Certiorari to review a decision of the Industrial Commission affirming a referee's determination that the employee-respondent is entitled to compensation for injuries received while employed by employer-relator. The only issue raised is whether or not the accident occurred during respondent's "hours of service" within the meaning of the statute.
The employee, John Blattner, was 71 years of age at the date of the accident, June 22, 1959. For several years he had been regularly employed as a doorman by relator, Moose Club Lodge No. 1400, in its clubhouse at Waite Park. His duties consisted of examining the dues receipts of patrons as they came in to determine whether they were paid-up members. Although the bartender remained on duty and
On the night of the accident the employee finished his work at midnight, and, having been assured of a ride by the bartender, sat on a bar stool waiting for the club to close. The evidence is undisputed that during this interval he remained in one place, had nothing to drink, and occupied his time visiting with whoever was at hand. At 1 a.m. the bartender suggested that Mr. Blattner go out and get in his car, parked in front of the building, while he put the receipts in the safe and locked up, a procedure which ordinarily took about 15 minutes. The employee left by the supply door, and as he stepped from a concrete platform or curb he tripped over a ledge, as a result of which he fell and fractured his hip.
The conditions under which an employee is entitled to compensation under our statute are defined in Minn. St. 176.011, subd. 16, as follows:
"`Personal injury' means injury arising out of and in the course of employment * * *; but does not cover an employe except while engaged in, on, or about the premises where his services require his presence as a part of such service at the time of the injury and during the hours of such service. * * *" (Italics supplied.)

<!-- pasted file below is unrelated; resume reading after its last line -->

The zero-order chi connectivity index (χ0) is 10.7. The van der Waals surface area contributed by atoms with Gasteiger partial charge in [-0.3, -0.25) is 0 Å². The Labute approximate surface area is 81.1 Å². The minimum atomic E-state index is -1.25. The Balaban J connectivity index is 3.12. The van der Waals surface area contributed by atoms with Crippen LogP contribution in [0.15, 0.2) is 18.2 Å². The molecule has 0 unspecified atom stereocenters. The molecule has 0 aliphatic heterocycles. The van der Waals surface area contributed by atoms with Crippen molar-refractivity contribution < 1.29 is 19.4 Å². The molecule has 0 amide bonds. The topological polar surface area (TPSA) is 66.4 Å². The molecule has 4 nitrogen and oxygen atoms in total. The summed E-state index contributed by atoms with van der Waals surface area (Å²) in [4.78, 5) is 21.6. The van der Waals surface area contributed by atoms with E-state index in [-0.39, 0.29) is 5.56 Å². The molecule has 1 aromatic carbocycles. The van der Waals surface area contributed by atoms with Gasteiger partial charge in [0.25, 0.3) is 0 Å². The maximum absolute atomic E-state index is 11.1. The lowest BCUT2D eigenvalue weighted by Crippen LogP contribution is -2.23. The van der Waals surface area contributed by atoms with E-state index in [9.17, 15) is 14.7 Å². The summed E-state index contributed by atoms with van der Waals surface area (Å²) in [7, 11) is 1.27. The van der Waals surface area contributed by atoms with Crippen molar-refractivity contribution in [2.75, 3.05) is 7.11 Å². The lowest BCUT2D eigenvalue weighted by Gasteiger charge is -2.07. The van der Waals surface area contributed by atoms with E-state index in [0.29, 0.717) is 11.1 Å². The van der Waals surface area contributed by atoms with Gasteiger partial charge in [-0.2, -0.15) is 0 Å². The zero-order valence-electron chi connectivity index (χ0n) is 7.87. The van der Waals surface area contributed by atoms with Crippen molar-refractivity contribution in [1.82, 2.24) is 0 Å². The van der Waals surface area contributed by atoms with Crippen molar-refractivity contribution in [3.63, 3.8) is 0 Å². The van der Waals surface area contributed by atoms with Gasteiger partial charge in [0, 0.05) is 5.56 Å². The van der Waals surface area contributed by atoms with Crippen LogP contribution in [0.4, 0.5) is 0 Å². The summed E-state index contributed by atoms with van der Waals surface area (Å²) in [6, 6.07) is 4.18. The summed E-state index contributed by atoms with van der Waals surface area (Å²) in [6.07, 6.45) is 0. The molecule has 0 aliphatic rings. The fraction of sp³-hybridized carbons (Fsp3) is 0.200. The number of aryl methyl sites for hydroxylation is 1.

Our court early decided that under the Minnesota Workmen's Compensation Act the employer had a duty to furnish employees safe ingress and egress on its premises, and that "hours of service" included
In the light of all of the circumstances here present we hold that the commission was justified in finding the employee was reasonably prompt in leaving the premises after his duties terminated.
A number of courts have passed on this question. In Yeager v. Chapman, 233 Minn. 1, 45 N.W.2d 776, 22 A.L.R. (2d) 1260, which was not sued under the Workmen's Compensation Act, plaintiff was injured when she appeared at her place of employment an hour early in order to make a hair-dressing appointment. This we said was a personal mission unrelated to her duties. Because her employment was not a "significant factor" in exposing her to injury, we held there was no error in finding plaintiff was not acting in the course of her employment and was therefore at liberty to pursue her commonlaw remedies. However, we reached a contrary conclusion in a prior decision under the Workmen's Compensation Act. Novack v. Montgomery Ward & Co. 158 Minn. 495, 198 N.W. 290. There an employee was injured when she arrived at work 20 minutes before starting time but her presence was not prompted by personal considerations, and we held that the time was reasonable, suggesting that the uncertainty of contending with winter traffic was a factor the employee could consider in planning the time of her arrival.